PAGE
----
Columbia apparently dragged the river to come up with the script for this Bruce Willis vehicle — an OK action movie until it sinks under the weight of implausible plotting and over-the-top direction. While the high-testosterone promos may be enough to attract genre fans, it’s doubtful this powerboat ride will be able to maintain much box office flow, with better sailing ahead in homevideo.
Director and co-writer Rowdy Herrington, the guy responsible for all those unintentional laughs in the irresistibly campy “Road House,” nearly tops himself here, directing a high-ticket action yarn that casts Willis as a Pittsburgh cop on the trail of a serial killer. The all-over-the-map plot opens with square-jawed Tom Hardy (Willis) “ratting” on his partner (Robert Pastorelli) in an excessive-use-of-force case, alienating himself from other members of the department.
Still, that’s just the hors d’oeuvre, as Hardy soon loses his chief of detectives dad (John Mahoney), who was pursuing a serial killer, and is subsequently drummed out of the force after insisting that the actual culprit is not the derelict the police apprehended but another cop.
Flash forward two years, and we find Hardy a near-alcoholic working for the city’s River Rescuesquad, until the supposedly incarcerated killer begins striking again — this time exclusively at women with some connection to Hardy.
An outcast because of the trial, Hardy receives scant support from his uncle (Dennis Farina) — another cop in the family’s five-generation line — but discovers a softer shoulder on his comely new partner, Jo (Sarah Jessica Parker).
The convoluted script by Herrington and Martin Kaplan tries to be full of surprises, but mostly they’re either obvious (anyone who can’t guess the killer’s identity must be sucking boat exhaust) or downright ridiculous. Some of the best guffaws stem from Willis’ exchanges with Parker, whose character decides to tell him they shouldn’t become “involved” while the two are lying in bed together.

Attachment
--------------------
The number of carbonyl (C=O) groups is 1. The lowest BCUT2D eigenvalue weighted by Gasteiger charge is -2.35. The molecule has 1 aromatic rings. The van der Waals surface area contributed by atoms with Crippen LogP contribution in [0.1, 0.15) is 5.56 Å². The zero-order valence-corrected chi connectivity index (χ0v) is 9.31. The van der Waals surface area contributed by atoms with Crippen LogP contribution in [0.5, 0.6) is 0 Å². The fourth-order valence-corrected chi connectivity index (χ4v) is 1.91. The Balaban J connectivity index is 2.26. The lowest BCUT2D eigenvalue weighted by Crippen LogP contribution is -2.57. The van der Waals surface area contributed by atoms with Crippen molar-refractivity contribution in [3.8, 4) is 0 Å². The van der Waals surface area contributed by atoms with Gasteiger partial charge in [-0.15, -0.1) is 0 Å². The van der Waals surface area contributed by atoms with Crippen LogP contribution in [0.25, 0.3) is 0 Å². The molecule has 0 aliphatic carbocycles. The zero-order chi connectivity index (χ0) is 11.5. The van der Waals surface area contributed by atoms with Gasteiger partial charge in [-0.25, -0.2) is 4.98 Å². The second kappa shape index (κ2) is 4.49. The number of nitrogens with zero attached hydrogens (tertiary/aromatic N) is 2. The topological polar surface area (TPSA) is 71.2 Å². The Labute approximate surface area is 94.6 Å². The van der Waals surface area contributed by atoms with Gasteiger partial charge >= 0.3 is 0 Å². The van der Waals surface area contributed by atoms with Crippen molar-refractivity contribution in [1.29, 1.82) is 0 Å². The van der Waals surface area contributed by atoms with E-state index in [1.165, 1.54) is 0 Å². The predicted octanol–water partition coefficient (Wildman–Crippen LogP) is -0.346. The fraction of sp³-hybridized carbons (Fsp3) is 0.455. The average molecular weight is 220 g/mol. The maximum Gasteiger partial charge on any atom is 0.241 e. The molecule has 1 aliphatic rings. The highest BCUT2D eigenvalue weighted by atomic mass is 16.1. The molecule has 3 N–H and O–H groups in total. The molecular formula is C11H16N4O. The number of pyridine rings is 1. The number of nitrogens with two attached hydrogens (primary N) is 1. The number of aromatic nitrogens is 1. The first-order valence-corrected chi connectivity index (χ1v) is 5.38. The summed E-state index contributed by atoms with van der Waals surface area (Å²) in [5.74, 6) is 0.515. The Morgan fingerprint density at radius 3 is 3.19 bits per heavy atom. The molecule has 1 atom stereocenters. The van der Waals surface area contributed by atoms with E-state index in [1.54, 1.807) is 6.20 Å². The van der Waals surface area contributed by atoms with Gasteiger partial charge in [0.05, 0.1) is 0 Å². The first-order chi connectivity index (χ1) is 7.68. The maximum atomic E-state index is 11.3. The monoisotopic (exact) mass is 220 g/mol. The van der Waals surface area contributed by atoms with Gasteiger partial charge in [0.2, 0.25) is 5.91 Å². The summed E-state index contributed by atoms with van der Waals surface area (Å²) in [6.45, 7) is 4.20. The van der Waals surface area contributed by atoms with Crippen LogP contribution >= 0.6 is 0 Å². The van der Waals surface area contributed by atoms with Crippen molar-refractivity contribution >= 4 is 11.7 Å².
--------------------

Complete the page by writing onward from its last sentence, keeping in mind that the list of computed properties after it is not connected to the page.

Herrington does have a flair for action, as the pic begins with a terrific car chase (Hardy and his dad chat casually while darting through traffic), followed by a taut shootout aboard a garbage scow and, ultimately, a dimly lit boat chase reminiscent of “Patriot Games.”
That finale, however, underscores the movie’s problems, milking the “Fatal Attraction,” back-from-the-dead gimmick well beyond its limits, to the point where the urge to giggle buries the suspense.
Willis plays his “Die Hard” riff effectively enough, while the supporting cast is largely wasted, including Mahoney in a brief turn as his dad, Brion James as a one-note detective and Timothy Busfield in what amounts to a cameo as Willis’ obnoxious partner. Parker gets in a few amusing one-liners but, to use an old line, looks a little short (among other things) to be a cop.
Tech credits are generally top-notch, though Brad Fiedel’s score seems to echo his previous work on “Terminator 2: Judgment Day” in more than a few places; then again, it’s hardly the only part of “Striking Distance” that feels recycled.